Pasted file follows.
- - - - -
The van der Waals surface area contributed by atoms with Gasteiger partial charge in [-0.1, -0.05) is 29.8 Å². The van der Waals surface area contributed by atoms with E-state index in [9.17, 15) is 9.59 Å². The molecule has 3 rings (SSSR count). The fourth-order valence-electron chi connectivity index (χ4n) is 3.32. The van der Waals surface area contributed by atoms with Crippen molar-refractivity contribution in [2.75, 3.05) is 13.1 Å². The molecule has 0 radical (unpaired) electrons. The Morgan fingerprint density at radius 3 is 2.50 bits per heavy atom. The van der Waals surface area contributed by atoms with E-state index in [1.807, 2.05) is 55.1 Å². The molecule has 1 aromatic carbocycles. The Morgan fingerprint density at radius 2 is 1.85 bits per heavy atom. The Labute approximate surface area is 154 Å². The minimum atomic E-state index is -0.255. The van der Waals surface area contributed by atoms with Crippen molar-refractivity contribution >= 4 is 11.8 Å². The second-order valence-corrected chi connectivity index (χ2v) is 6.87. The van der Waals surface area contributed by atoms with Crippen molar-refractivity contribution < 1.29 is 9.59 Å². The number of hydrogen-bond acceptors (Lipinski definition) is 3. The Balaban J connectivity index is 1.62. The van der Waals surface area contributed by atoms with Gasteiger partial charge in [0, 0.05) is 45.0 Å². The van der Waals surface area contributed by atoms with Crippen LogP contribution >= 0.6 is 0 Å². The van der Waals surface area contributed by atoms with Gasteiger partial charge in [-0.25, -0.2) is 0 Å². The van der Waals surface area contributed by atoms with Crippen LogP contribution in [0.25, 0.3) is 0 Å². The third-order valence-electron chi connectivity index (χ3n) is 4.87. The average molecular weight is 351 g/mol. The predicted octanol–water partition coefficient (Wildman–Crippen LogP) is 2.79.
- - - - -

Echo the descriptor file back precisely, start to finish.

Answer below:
The van der Waals surface area contributed by atoms with Gasteiger partial charge in [-0.1, -0.05) is 29.8 Å². The van der Waals surface area contributed by atoms with E-state index in [9.17, 15) is 9.59 Å². The molecule has 3 rings (SSSR count). The fourth-order valence-electron chi connectivity index (χ4n) is 3.32. The van der Waals surface area contributed by atoms with Crippen molar-refractivity contribution in [2.75, 3.05) is 13.1 Å². The molecule has 0 radical (unpaired) electrons. The Morgan fingerprint density at radius 3 is 2.50 bits per heavy atom. The van der Waals surface area contributed by atoms with E-state index in [1.807, 2.05) is 55.1 Å². The molecule has 1 aromatic carbocycles. The Morgan fingerprint density at radius 2 is 1.85 bits per heavy atom. The Labute approximate surface area is 154 Å². The minimum atomic E-state index is -0.255. The van der Waals surface area contributed by atoms with Crippen molar-refractivity contribution >= 4 is 11.8 Å². The second-order valence-corrected chi connectivity index (χ2v) is 6.87. The van der Waals surface area contributed by atoms with Crippen molar-refractivity contribution < 1.29 is 9.59 Å². The number of hydrogen-bond acceptors (Lipinski definition) is 3. The Balaban J connectivity index is 1.62. The van der Waals surface area contributed by atoms with Gasteiger partial charge in [0, 0.05) is 45.0 Å². The van der Waals surface area contributed by atoms with Crippen LogP contribution >= 0.6 is 0 Å². The van der Waals surface area contributed by atoms with Gasteiger partial charge in [-0.25, -0.2) is 0 Å². The van der Waals surface area contributed by atoms with Crippen LogP contribution in [0.25, 0.3) is 0 Å². The third-order valence-electron chi connectivity index (χ3n) is 4.87. The average molecular weight is 351 g/mol. The predicted octanol–water partition coefficient (Wildman–Crippen LogP) is 2.79.